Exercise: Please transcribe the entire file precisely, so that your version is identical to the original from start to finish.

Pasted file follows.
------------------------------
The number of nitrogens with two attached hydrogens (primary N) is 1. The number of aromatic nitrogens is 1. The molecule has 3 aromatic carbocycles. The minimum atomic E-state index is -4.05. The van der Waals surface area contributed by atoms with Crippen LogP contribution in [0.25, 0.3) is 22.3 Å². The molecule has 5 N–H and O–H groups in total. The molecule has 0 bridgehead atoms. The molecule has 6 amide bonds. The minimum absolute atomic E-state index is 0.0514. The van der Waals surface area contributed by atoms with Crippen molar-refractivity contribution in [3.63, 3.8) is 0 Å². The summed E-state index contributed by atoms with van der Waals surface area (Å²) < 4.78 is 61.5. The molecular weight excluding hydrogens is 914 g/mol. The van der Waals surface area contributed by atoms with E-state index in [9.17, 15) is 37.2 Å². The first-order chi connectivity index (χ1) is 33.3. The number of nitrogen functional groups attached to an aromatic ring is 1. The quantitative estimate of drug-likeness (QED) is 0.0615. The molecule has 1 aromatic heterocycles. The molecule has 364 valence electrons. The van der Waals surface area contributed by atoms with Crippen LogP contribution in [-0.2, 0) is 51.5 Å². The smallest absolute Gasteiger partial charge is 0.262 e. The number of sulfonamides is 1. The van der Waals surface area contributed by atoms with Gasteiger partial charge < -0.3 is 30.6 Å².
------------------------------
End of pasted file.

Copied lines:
The number of nitrogens with two attached hydrogens (primary N) is 1. The number of aromatic nitrogens is 1. The molecule has 3 aromatic carbocycles. The minimum atomic E-state index is -4.05. The van der Waals surface area contributed by atoms with Crippen LogP contribution in [0.25, 0.3) is 22.3 Å². The molecule has 5 N–H and O–H groups in total. The molecule has 0 bridgehead atoms. The molecule has 6 amide bonds. The minimum absolute atomic E-state index is 0.0514. The van der Waals surface area contributed by atoms with Crippen molar-refractivity contribution in [3.63, 3.8) is 0 Å². The summed E-state index contributed by atoms with van der Waals surface area (Å²) < 4.78 is 61.5. The molecular weight excluding hydrogens is 914 g/mol. The van der Waals surface area contributed by atoms with E-state index in [9.17, 15) is 37.2 Å². The first-order chi connectivity index (χ1) is 33.3. The number of nitrogen functional groups attached to an aromatic ring is 1. The quantitative estimate of drug-likeness (QED) is 0.0615. The molecule has 1 aromatic heterocycles. The molecule has 364 valence electrons. The van der Waals surface area contributed by atoms with Crippen LogP contribution in [-0.2, 0) is 51.5 Å². The smallest absolute Gasteiger partial charge is 0.262 e. The number of sulfonamides is 1. The van der Waals surface area contributed by atoms with Gasteiger partial charge < -0.3 is 30.6 Å².